Review by Jason Guest
Until recently, Von had all but become a spectral figure in the black metal pantheon whose post-mortem influence had become the stuff of legend. Since their split in 1992, numerous releases have surfaced (the number of releases being tantamount to the “taking the piss” mark) that proved to be inadequate enough for mainstay Venien to reform the band in 2010 and promptly re-record and re-issue the early material in October 2013 with a couple of new tracks in tow (Ed: Jason’s review of Satanic Blood is here). And so with co-conspirator Goat now long gone, Venien has moved Von on and delivered the first in his Dark Gods trilogy, Seven Billion Slaves.
With its lo-fi production, the trebly guitars have a rusted edge and the drums are more of a tinny suggestion than an outright statement, and so the dark, ominous, and bemired sound relies upon Von’s bass for the low end dirt. An album that may well rate high on the “kvlt” meter, Dark Gods: Seven Billion Slaves doesn’t break any new ground simply because it doesn’t seek to. But with the repetitive nature of each track and one track blurring into the next, the album becomes an endurance test at times. Combined with the lo-fi production and the grating sound of the guitars, the experience of the record is something that even the most kvlt of black metal devotees would find a chore.
Like the early material, the tracks here are largely minimalist in approach, the incessant repetition of a sinister riff or darkly melodic theme dominating each of the nine menacing compositions. While opener ‘They Have Come’ is a dark and brooding piece, its bulk looming like a black cloud consuming the earth from the horizon to the eye, the slow doom of the ten-minute ‘Ancient Flesh Of The Dark Gods’ drags the album deeper into the darkness with its majestic melody before the floodgates open and the savagery of ice cold, wrenching riffs gallop forth. With ‘Hands of Black Death’, Von tread further into the bleak, the desperate, and the primitive and by the time the title track comes around, it’s apparent that this the same Von of 1992’s Satanic Blood. From ‘MONSTER!’ onwards, this breaks little new ground. This is Von down to its blackened core. While it may feel dated, the sound of the album augments the hostile, caustic, and corrosive character of each track and the album is all the more minacious for it. Discomforting, challenging, and uncompromising, with this, the first part in the Dark Gods trilogy, this legion of the black light truly begin to carve their own giant.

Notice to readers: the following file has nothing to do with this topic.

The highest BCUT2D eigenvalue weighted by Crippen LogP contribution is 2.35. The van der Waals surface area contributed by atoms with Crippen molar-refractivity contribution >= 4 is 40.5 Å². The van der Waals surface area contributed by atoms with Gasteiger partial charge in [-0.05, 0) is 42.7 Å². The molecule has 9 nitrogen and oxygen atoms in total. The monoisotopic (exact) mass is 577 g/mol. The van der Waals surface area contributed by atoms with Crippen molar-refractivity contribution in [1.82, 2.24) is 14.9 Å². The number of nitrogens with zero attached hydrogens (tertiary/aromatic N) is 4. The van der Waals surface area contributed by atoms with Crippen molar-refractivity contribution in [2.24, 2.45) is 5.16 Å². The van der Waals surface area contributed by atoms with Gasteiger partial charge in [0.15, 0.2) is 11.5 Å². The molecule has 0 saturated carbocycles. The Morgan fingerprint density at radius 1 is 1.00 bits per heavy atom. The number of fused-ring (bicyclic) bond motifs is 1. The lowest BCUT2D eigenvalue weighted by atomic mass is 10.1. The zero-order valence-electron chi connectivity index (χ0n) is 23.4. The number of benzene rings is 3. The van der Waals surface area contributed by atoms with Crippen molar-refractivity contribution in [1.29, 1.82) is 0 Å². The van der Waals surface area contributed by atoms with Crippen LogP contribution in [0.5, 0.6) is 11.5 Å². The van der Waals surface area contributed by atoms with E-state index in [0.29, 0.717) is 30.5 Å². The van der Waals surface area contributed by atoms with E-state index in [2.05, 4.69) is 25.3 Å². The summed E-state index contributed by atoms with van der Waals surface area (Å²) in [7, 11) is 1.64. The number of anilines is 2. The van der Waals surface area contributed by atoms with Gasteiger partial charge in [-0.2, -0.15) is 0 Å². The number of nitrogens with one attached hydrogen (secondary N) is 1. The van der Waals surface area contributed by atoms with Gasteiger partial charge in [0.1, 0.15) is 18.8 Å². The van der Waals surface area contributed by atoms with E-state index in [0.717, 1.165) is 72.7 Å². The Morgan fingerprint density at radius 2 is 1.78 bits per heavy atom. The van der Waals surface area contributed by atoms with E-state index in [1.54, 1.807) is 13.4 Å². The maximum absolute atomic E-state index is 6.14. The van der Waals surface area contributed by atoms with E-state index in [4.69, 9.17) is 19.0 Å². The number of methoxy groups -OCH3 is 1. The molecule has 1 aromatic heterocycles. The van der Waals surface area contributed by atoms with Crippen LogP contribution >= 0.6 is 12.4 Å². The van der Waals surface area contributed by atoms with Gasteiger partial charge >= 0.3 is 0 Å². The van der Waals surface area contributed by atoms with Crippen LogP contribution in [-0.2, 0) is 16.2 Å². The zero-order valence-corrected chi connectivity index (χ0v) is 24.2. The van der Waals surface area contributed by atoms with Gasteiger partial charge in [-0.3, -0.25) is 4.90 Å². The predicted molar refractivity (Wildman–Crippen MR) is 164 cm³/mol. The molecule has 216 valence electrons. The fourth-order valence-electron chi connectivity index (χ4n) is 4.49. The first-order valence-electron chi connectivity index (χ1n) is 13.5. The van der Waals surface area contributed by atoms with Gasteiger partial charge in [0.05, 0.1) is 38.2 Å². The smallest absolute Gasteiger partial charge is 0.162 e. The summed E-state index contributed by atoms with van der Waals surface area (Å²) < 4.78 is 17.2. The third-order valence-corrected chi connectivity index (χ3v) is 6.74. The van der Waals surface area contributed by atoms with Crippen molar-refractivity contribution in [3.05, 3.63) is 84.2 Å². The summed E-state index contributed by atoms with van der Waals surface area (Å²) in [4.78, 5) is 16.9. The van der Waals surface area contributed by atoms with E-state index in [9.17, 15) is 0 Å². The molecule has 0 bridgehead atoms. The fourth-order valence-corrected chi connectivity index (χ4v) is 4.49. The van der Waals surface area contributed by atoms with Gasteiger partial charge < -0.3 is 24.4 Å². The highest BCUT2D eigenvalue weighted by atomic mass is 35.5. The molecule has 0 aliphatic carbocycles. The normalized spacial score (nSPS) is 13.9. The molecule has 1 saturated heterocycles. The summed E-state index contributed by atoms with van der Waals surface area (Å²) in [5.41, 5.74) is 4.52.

7 out of 10
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- They Have Come
- Ancient Flesh Of The Dark Gods
- Hands Of Black Death
- Dark Gods
- Black Eyes